Friday, December 18, 2009

In case you missed it ...

A recent comment on the post “Christmas is coming. Save yourselves” said:

I can't wait until all copy editors are out of work. You people are the pathetic parasites of the newspaper industry. What do you actually create?

Had I been inclined to bandy words with such a fellow, I could have pointed out that on this blog alone and its predecessor at, there are hundreds of examples of sound advice from a copy editor — not to speak of the posts and articles from fellow copy editors that I have cited over the past four years.

I might also have mentioned, had I thought the commenter susceptible to rational discussion, my experience that the most professional and accomplished writers I have worked with over the past three decades have been the ones most appreciative of copy editors, and that the writers most hostile to the copy desk have typically been those most in need of editing.

Instead, I contented myself with giving an answer to his rhetorical question about what copy editors actually create:



  1. What on earth possesses someone to post such a comment? Bizarre. Utterly bizarre.

  2. I personally know more than one copy editor who saved me from a life of cruel addiction to commas.

  3. By catching and correcting errors of all kinds before they reach the readers' eyes, copyeditors prevent writers and the institutions they work for from looking and sounding like idiots.

    The anonymous commenter is unwittingly demonstrating that by example.

  4. "Value"? Too modest. Street-sweepers create value too. Say rather "Excellence."

  5. Oh yeah, value. There's that. If one doesn't value value, however, copy editors are unneeded.

    Through most of my career, I thought that I could be a little bit flaky and independent as long as my work had value. Then I awoke one morning to discover that public journalism was valued, but not value. What's valued today is cutting costs. In the name of survival, many newspaper owners are doing what they always wanted to do anyway -- put out their publications for far less, standards be damned.

  6. Someone who isn't accustomed to being told they are human and capable of making mistakes.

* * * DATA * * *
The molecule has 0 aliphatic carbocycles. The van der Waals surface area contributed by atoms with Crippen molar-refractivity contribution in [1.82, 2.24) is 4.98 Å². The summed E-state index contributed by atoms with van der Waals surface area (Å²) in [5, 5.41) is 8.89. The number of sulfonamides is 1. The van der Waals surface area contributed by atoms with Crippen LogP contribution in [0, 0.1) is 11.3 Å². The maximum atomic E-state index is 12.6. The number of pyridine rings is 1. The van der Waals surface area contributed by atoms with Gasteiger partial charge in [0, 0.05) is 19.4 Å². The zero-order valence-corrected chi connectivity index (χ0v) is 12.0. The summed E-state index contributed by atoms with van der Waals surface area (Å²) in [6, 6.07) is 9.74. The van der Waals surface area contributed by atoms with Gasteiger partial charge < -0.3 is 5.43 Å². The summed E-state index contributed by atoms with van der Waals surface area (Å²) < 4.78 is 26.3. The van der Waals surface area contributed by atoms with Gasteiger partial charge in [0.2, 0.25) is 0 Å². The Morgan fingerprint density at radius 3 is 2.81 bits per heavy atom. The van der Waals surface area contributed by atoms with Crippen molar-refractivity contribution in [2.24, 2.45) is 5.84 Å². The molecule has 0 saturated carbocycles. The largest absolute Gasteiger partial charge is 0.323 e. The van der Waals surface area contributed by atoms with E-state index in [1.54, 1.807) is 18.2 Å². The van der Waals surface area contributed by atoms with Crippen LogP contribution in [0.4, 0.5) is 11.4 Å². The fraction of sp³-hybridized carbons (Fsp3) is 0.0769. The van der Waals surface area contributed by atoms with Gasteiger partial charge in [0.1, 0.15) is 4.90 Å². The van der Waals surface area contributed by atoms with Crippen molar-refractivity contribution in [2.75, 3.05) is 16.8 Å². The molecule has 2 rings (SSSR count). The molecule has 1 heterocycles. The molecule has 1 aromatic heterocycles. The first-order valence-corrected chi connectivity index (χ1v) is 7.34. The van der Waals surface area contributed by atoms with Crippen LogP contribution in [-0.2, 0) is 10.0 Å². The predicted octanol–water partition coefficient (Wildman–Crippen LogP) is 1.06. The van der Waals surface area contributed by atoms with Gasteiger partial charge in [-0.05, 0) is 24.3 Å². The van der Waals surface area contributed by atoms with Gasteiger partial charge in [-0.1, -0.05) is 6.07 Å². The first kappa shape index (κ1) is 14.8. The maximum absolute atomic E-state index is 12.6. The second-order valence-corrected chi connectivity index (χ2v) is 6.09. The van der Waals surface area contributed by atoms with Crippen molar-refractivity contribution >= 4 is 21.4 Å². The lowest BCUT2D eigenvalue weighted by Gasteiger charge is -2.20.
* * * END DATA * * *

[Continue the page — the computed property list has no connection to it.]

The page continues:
7. Why must editors create? The world turns on advisors too.

  8. I always thought it was the job of writers to write, always assuming that they have something to say, and of editors to refine. When they reverse roles, nothing good comes of it.

  9. I recently came across a beautifully-done design blog by a young woman in Massachusetts with great ideas, wonderful photography, attractive layout, and atrocious spelling and grammar. I got tired of wincing at the "seperates" and "light affects," and I won't be going back.

    I got the impression she was unemployed and looking for a magazine job. Pity.

  10. Copy editors help create reading without the head-scratching gasp-inducing errors that can stop readers in their tracks. Readers probably wouldn't stay too long if spelling was off, grammar was out of sync or facts were false, right?

  11. Maxwell Perkins, editor for Hemingway, Wolfe, Fitzgerald and many other greats, said an editor should edit writers in their individual styles and have none of his own. Certainly those three writers had different styles. Perkins said a good editor shouldn't be a writer because then his own style would be an impediment to editing in others' styles. (Retired copy editors are most welcome as writers. They're like dogs let off the leash.)

    As a writer, I've always hoped for an editor who would recognize what I was trying to do and help me do it. One editor I wrote for was called the burnisher because he polished prose. Such persons are priceless. Too many editors come to view writers the same way drill sergeants view recruits and for the same reason: they see so many screw-ups that they begin to think nobody can do anything right. Perkins notwithstanding, the advantage of a person being a reporter before being a copy editor is that he learns how messy the world is and how hard it is clearly describe ambiguous situations. He has more sympathy for writers.

    What little editing I've done has always felt like writing with one hand tied behind my back. The problem is, I invariably think, "That's not how I'd do it." It's what happens when a writer tries to edit. Perkins was right.

    No one asked, but here's the Lackey Rule: The only time a story runs the way the reporter wrote it is when it's worked on by an even number of editors.